Capital Gaines by Chip Gaines
A tale of two incredibly addicting shows.
First, there was Flip or Flop, where husband and wife made flipping houses on the southern west coast appear as if any ole bozo could do it with ease.
Then, there was Fixer Upper, where a different husband and wife flipped Waco homes in modern fashion with almost annoying kindness.
Both shows were phenomenal, but I was drawn to only one family, and when the head of that family released a book, it was, of course, immediately added to the list.
I’m not sure that I idolize actors. I think there are great actors who do really well in their respective roles, and I’m glad that they do, because I love movies and television. But think about their jobs; they are paid to mimic. Their profession is to play another. It is a deceptive occupation. Some can make millions by being… well… fake.
This is not to say that they should be ashamed of themselves. I only mean that we are unable to watch a movie and know the person we’re watching. We can get a better idea of their true nature in headlines or via red carpet interviews. Even then, however, there is a mask, and unless we know them personally, we miss.
With cable networks that men like to think they aren’t made for, like HGTV, there is still a good deal of censorship. The true person is marked over with dramatic undertones and anything else that is sure to sell.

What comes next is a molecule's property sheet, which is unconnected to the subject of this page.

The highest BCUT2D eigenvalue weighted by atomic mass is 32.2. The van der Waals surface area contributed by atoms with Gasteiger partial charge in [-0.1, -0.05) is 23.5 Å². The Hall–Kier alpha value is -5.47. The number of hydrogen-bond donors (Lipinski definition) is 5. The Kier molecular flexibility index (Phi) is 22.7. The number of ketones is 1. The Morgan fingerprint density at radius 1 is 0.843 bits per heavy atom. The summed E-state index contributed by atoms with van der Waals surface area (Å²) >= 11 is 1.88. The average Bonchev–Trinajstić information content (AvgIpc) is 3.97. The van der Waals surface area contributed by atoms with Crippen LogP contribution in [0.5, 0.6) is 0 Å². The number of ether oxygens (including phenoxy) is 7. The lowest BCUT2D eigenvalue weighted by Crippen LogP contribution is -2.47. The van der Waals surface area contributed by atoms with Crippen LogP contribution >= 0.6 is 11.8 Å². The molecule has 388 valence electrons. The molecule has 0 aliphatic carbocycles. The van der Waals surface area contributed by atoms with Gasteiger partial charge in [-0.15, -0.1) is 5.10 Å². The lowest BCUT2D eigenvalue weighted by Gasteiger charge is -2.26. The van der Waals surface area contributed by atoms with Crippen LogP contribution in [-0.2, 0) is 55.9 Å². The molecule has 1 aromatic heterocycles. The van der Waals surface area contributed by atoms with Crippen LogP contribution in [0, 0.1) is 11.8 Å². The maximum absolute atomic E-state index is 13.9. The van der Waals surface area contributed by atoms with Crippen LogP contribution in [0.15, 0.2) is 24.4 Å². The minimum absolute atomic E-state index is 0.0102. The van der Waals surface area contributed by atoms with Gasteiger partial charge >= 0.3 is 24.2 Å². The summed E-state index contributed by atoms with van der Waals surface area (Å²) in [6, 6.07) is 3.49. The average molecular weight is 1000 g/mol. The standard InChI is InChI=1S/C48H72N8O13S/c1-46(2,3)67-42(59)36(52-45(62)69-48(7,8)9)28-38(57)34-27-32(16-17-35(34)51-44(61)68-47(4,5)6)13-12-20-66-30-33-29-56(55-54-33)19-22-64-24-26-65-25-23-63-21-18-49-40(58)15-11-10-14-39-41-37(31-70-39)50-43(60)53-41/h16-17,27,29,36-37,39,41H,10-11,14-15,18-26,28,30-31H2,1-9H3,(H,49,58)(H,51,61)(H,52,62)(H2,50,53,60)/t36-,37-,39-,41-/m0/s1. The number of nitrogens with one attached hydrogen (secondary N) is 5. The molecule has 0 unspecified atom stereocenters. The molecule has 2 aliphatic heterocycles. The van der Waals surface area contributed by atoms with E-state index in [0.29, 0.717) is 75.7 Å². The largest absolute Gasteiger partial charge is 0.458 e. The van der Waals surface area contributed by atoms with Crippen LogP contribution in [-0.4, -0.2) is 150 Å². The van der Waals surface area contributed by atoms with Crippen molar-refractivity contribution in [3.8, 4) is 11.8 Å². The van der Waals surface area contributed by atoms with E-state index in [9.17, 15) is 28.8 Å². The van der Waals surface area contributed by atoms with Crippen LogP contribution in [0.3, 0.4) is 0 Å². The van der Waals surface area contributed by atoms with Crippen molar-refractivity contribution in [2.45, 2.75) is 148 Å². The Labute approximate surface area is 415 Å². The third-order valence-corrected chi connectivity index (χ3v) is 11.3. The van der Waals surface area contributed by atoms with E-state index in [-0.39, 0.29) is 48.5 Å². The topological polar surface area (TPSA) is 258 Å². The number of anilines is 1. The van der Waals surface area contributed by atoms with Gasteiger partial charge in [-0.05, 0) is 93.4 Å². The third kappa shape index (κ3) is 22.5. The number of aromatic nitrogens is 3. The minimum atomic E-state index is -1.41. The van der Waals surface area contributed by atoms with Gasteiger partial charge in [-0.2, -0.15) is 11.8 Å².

Basically, all the things that I despise.
Until the Gaines family came along…
I remember thinking that Chip and Joanna were as real as they appeared on screen, and while the financial semantics of that dang Fixer Upper show drive me absolutely insane, I love the hosts. I believe them.
I have said before (and I will die on this hill) that I want to be remembered as being authentic and generous; authenticity above all else. I hate pretending, and I hate stages (for myself; let me be clear that I love the theater and to be entertained).
Chip Gaines expatiates on the genuine; I even quoted him in my book while attempting to impart Jesus’s authentic nature. Gaines has won me over, as if he hadn’t already.
He tells a great story of how his relationship with Joanna began and grew. I’m not the most hopeless romantic, but particular anecdotes made for some good amusement. The impromptu decision to learn Español with a trip that involved being chased by a bull is one example, but that’s all I’m giving you.
That free-spirited, “Let’s just go and do”, no-planning lifestyle is something I could never do, and I don’t know that Chip and I would work well together, and I’m pretty positive that his idea of “broke” is way different than mine, but we agree on more than we don’t, and if we both had our way, we’d ever be working with problem solvers, not problem finders.
And that’s enough for me.
Just read it. Then we can talk more.